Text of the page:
Ken, You've talked about not liking it when the director of Volunteers broke the fourth wall. What do you think about the practice of putting an "inside" joke into a sitcom? For instance, How I Met Your Mother has done it at least twice: Barney recreating the end of Doogie Howser in one show and recently when Jorge Garcia shouted out the "Lost" numbers in an episode. Even Frasier did it once when Laurie Metcalf as Nanny G asked Fraiser how he'd feel playing the same role for 20 years. For the joke to work, the audience has to know the reference, which can be a big risk.

Inside jokes are tricky. They can be great little rewards for fans who are really paying attention. Or your close friends, or eighth grade teacher that you want to rip.  But you have to be careful that the audience doesn't feel excluded because there are too many references they don’t get.

Personally, I like inside jokes. Always have. I loved in HIS GIRL FRIDAY that Cary Grant makes mention of an Archie Leach (which was his real name). And he describes Roz Russell’s fiancée as looking like the actor Ralph Bellamy (Ralph Bellamy actually played the part of the fiancée).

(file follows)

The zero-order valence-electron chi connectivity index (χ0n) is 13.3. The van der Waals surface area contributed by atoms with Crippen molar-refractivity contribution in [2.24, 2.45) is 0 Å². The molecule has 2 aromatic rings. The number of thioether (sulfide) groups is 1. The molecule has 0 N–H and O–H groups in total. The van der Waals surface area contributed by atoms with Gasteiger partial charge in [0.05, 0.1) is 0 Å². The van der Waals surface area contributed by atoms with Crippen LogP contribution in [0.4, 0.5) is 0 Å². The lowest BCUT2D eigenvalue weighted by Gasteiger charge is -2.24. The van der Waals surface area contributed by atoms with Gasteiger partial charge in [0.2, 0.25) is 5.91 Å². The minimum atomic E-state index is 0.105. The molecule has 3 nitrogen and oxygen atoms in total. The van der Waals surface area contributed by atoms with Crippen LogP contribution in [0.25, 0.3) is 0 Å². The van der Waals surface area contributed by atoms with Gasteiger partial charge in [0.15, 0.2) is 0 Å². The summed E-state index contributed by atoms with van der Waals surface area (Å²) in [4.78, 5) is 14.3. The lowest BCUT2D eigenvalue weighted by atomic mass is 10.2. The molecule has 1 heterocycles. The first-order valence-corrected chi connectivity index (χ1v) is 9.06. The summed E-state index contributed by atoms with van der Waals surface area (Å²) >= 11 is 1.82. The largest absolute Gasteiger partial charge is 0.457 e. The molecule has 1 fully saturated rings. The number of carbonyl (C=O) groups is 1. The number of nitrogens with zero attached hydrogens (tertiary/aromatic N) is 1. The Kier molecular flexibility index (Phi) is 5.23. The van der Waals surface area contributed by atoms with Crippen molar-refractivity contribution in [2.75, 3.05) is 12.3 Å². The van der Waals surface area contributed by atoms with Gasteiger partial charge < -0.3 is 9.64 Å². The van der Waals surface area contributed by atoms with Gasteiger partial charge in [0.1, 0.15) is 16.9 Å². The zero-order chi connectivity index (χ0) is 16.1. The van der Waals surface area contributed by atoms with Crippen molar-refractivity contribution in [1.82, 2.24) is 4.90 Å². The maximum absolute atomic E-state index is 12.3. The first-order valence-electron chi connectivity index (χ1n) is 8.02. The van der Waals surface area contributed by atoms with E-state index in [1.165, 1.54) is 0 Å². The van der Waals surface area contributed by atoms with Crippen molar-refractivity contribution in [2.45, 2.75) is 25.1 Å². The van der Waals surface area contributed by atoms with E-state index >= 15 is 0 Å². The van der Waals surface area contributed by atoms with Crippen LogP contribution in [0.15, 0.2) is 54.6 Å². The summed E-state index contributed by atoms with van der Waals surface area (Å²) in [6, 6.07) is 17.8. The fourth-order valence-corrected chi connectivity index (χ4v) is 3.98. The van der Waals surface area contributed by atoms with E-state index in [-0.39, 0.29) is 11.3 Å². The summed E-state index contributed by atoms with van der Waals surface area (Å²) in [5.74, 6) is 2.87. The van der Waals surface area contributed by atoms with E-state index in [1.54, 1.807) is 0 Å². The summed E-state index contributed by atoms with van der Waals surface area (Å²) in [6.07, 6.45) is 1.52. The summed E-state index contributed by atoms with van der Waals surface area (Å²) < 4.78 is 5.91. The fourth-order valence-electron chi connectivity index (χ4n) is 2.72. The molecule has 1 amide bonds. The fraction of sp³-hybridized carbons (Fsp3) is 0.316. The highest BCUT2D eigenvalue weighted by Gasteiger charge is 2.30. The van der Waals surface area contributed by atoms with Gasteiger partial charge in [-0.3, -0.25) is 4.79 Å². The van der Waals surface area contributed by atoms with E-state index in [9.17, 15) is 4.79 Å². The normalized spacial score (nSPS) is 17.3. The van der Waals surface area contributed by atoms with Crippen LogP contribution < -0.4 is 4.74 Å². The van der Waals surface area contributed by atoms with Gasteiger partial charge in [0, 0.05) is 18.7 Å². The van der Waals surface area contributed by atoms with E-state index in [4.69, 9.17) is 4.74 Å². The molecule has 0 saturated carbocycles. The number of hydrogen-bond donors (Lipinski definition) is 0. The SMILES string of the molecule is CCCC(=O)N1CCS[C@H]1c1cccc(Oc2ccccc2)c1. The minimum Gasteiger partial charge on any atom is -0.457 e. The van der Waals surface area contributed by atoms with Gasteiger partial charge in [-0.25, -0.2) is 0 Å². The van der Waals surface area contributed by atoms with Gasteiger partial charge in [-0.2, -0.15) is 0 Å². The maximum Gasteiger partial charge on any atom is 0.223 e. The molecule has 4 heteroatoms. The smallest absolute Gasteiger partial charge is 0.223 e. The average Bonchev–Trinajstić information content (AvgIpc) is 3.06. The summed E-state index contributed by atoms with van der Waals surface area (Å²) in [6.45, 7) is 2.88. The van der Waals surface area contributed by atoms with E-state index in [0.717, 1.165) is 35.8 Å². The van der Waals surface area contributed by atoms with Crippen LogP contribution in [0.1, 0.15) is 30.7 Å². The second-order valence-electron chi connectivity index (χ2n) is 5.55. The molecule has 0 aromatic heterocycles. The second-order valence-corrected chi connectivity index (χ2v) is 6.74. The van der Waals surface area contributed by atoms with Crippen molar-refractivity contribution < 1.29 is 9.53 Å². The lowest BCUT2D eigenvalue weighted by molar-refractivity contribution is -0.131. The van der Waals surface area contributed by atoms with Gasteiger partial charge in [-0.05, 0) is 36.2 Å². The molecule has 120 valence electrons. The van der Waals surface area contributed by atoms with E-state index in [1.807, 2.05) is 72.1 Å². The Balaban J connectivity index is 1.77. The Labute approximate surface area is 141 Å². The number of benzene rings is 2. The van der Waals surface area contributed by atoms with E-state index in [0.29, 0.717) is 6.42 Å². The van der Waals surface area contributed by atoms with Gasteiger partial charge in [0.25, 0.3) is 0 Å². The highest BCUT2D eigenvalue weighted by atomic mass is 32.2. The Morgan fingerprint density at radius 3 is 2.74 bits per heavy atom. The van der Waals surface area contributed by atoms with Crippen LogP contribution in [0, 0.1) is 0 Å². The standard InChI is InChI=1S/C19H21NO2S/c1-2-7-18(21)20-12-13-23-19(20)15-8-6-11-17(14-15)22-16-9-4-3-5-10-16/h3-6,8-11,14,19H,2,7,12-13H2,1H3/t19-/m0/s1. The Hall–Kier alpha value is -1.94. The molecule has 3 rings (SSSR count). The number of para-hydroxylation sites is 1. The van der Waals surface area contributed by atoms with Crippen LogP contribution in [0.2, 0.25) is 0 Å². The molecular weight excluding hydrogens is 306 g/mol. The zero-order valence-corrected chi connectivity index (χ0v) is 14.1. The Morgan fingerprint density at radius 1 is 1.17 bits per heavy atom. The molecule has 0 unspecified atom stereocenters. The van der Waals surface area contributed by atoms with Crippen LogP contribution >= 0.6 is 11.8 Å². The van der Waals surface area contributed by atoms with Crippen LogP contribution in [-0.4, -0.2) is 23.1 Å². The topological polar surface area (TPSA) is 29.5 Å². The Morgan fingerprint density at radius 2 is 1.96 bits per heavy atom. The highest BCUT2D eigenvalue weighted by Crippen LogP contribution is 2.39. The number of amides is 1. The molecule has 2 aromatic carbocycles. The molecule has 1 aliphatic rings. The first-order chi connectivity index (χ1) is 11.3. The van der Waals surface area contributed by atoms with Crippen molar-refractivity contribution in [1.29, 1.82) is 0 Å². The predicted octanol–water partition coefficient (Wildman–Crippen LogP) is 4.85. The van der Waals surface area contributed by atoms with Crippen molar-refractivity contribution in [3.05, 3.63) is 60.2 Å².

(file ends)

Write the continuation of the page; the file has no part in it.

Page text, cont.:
I’ve slipped in my fair share of inside jokes. But the trick is to hide them so they go right by the general audience. It’s comedy camouflage. But never do an inside joke at the expense of a bigger joke that everyone would get. You’re doing a show for millions of people, not just your eight friends (unless you’re on NBC at 10:30).

And finally, from Debby G:

You're taking an improv class? Just for fun or to help your writing or because you see a job at The Groundlings in your future? Once you became an established writer, did you still take classes, read how-to books, etc.? Or did you feel you'd advanced beyond those things?

I’m taking it mostly for fun but also to keep sharpening my skills, in the same way that professional golfers still take lessons. I have no aspirations of performing in an improv group or becoming an actor, but learning how to create characters and even more importantly, commit to them helps me as a writer.

Plus, it’s a hell of a lot of fun.

I’m in a class taught by Andy Goldberg. Most class members are improv veterans so it’s primarily a group of enormously talented people (and me) essentially having a jam session.